10 Strategies for Keeping Rover Safe this Halloween

October 12th, 2017 by Marlene Ring

Halloween dogsHalloween is a fun Holiday for the family.  Ghosts, witches, fairies and an array of other costumes are everywhere.  Decorations, going Trick-or-Treating, food, parties and friends.

However, Halloween can be a nightmare for your dogs; it might even be THE most dangerous holiday.

Dogs don’t understand costumes. The changes in the way a person walks, stands or their general appearance may cause a dog to react differently even with those they know. Oddly dressed squealing kids and strangers ringing the doorbell can cause unnecessary stress to your dog.

Follow these Steps to Minimize Stress and Keep Your Dog Safe

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Send him to bed early in a safe room away from the doorbell and outdoor commotion. Leave a radio, television or other sound source on at a level that will mask the scary noises.

Give him a yummy bone or special frozen stuffed Kong to keep him entertained and displace the anxiety.

 

Dog Doorbell Halloween

If your dog barks at the doorbell, disconnect it.

Watch for trick-or-treaters and open the door before they knock.

 

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Be on the alert for candy wrappers, chocolate and other candy.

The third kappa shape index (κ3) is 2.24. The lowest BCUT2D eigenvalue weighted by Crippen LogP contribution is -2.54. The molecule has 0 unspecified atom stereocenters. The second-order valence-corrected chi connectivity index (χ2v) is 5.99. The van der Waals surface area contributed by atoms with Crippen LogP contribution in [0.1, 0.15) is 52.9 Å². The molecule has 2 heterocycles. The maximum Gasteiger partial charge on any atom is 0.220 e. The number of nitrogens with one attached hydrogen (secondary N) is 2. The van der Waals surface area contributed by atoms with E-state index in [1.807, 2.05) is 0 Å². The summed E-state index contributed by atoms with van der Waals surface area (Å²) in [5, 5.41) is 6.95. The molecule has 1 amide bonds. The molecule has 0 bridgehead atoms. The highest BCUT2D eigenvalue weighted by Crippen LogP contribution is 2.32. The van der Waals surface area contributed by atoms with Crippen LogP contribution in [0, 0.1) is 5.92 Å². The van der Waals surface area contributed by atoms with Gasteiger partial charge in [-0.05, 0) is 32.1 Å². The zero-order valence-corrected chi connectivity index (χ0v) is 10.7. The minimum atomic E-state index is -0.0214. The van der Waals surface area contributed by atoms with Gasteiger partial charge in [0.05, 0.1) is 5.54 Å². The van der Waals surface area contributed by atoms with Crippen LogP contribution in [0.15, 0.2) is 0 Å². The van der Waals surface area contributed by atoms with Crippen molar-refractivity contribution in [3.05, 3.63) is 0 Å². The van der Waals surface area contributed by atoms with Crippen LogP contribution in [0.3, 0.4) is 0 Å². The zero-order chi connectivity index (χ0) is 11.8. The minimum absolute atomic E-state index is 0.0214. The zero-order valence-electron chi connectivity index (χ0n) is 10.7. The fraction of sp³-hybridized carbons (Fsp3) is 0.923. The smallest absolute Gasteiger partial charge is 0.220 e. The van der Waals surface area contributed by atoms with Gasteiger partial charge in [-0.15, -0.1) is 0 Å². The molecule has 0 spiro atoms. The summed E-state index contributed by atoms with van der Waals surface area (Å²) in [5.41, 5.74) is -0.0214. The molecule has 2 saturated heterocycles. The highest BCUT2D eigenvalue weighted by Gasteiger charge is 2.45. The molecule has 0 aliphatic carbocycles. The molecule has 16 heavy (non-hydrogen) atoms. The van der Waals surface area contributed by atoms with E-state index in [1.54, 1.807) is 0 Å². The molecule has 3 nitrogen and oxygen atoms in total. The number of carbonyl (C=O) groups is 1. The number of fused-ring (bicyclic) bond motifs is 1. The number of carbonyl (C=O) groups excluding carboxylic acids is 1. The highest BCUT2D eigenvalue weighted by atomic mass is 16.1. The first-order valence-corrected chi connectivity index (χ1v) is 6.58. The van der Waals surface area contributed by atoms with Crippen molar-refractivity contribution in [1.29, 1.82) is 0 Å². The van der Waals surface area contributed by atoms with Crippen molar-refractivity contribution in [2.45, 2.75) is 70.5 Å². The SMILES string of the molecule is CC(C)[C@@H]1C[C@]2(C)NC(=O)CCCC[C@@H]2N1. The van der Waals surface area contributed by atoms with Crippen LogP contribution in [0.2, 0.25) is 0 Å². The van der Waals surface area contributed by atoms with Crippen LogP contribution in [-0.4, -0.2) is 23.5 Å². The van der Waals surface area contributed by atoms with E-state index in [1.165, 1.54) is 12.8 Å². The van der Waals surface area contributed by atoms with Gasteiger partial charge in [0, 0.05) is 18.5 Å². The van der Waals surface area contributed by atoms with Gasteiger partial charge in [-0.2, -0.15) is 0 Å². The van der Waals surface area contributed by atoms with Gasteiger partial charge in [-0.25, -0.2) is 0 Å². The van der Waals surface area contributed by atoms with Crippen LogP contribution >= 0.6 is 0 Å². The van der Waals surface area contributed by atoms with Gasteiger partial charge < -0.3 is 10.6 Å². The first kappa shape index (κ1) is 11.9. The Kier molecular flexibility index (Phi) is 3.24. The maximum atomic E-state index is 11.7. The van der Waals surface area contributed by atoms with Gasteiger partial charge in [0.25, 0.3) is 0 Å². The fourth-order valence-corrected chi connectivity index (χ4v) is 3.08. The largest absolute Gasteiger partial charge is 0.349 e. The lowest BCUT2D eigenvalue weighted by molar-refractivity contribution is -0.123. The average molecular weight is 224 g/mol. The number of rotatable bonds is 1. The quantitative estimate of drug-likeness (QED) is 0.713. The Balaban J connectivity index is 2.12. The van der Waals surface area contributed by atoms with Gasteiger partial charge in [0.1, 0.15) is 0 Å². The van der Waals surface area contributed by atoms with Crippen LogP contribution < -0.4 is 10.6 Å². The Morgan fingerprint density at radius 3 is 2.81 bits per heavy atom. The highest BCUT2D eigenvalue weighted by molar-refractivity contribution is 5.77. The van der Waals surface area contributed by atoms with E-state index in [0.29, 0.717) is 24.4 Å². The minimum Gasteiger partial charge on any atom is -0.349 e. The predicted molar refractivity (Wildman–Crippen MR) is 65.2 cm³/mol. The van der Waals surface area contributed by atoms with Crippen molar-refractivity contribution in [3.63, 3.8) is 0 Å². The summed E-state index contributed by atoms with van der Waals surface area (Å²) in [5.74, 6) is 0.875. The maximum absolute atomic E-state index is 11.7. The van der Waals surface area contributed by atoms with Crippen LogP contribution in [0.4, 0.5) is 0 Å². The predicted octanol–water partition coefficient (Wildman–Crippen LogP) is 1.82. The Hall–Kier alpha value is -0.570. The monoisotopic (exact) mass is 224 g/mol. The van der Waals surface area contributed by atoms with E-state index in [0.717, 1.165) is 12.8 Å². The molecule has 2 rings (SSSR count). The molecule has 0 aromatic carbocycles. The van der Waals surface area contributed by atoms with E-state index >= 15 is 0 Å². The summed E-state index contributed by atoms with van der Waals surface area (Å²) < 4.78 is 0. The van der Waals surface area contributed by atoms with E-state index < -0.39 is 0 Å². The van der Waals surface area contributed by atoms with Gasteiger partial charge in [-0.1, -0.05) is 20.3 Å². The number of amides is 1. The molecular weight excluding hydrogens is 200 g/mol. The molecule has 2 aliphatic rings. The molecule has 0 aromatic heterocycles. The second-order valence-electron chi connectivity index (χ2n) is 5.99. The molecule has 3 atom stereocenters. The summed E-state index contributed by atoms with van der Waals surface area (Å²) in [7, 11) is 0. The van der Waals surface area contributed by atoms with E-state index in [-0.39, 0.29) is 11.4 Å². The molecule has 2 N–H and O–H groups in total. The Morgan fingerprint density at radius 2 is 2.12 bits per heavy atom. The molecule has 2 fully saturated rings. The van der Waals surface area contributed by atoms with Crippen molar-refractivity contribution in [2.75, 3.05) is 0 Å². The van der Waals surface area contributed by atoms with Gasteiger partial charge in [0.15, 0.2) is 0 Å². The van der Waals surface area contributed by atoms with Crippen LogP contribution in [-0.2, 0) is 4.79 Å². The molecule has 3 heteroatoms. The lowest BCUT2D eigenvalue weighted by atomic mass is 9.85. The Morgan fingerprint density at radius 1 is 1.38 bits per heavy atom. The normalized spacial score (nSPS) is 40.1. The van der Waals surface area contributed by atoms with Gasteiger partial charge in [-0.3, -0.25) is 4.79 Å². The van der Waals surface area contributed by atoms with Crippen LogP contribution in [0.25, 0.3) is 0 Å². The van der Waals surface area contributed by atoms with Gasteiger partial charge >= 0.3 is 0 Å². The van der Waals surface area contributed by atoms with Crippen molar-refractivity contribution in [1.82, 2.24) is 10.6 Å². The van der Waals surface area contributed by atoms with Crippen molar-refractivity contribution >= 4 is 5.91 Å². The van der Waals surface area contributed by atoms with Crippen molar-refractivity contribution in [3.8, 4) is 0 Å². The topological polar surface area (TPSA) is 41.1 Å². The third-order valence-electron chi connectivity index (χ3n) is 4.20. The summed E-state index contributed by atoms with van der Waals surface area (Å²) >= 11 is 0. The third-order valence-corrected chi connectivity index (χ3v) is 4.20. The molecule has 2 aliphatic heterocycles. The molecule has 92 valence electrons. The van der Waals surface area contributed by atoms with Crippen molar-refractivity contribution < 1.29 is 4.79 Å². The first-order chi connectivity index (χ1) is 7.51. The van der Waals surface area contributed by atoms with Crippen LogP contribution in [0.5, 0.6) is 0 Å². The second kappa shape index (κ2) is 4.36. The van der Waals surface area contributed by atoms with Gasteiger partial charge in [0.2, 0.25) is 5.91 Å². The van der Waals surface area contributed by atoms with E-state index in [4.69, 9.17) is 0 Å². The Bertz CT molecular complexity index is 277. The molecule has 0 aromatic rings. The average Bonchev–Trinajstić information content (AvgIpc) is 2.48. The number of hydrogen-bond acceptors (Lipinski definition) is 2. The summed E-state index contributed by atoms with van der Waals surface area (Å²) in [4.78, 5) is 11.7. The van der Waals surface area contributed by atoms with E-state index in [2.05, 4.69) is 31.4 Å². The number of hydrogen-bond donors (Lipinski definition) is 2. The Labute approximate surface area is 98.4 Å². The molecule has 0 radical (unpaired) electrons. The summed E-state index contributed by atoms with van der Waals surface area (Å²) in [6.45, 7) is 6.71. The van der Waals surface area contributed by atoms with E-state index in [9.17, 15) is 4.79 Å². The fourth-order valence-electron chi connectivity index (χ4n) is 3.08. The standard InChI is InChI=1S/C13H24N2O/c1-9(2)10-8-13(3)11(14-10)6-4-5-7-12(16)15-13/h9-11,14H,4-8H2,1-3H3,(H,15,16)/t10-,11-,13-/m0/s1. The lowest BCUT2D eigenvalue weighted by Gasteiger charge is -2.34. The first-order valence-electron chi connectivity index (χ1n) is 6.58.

Place electrical cords and decorations out of the way and don’t leave candles in pumpkins unattended.

 

1863586712_e57aa97868_bDon’t leave your dog around kids without supervision.

The erratic movements and loud, startling noises can really upset him.

Add in a scary costume and you have a formula for disaster.

 

dog-halloween-300Don’t leave your dog outside.

Even if you have a fenced yard, bring your dog inside where it is safe. He may be used to strangers, but so many little ghouls and goblins running about may be too much. Remember, it is a natural instinct for dogs to protect the family from strangers, and on Halloween there will be no shortage of strangers.

 

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Have your dog get used to costumes.

Your dog may see his family members as strangers once they don their Halloween costumes. Before the kids put them on, allow your dog to smell the costumes. If your costume has a mask, keep the mask off when you are with your dog because dogs can become confused when they can’t see our faces.

 

 

Check your dog’s ID tag.

Be sure identification tags are secure on your dog’s collar-just in case.

 

 

halloween-hazards-dog-frog_1Think twice about dressing your dog in a costume. While some dogs might enjoy being dressed up, many don’t. First see if your dog likes being in a costume. If so, fine-he’ll most likely enjoy himself and the extra attention it brings. However, if he shows any resistance, don’t do it. Dogs feel enough stress around Halloween without also having to endure the discomfort and peculiarity of wearing a strange costume.

 

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Finally, if you want your dog to be included in Halloween festivities, think about his safety much as you would the safety of a small child.

Your dog does not understand Halloween, so he needs you to provide the guidance and safety that you always do.

 

 

images (2)Enjoy the fun of this action-filled night.

Happy Halloween!

Remembering to take extra precautions to keep your dog safe will make a better celebration for the whole family.

 

 

Start building a better communication and relationship with your dog!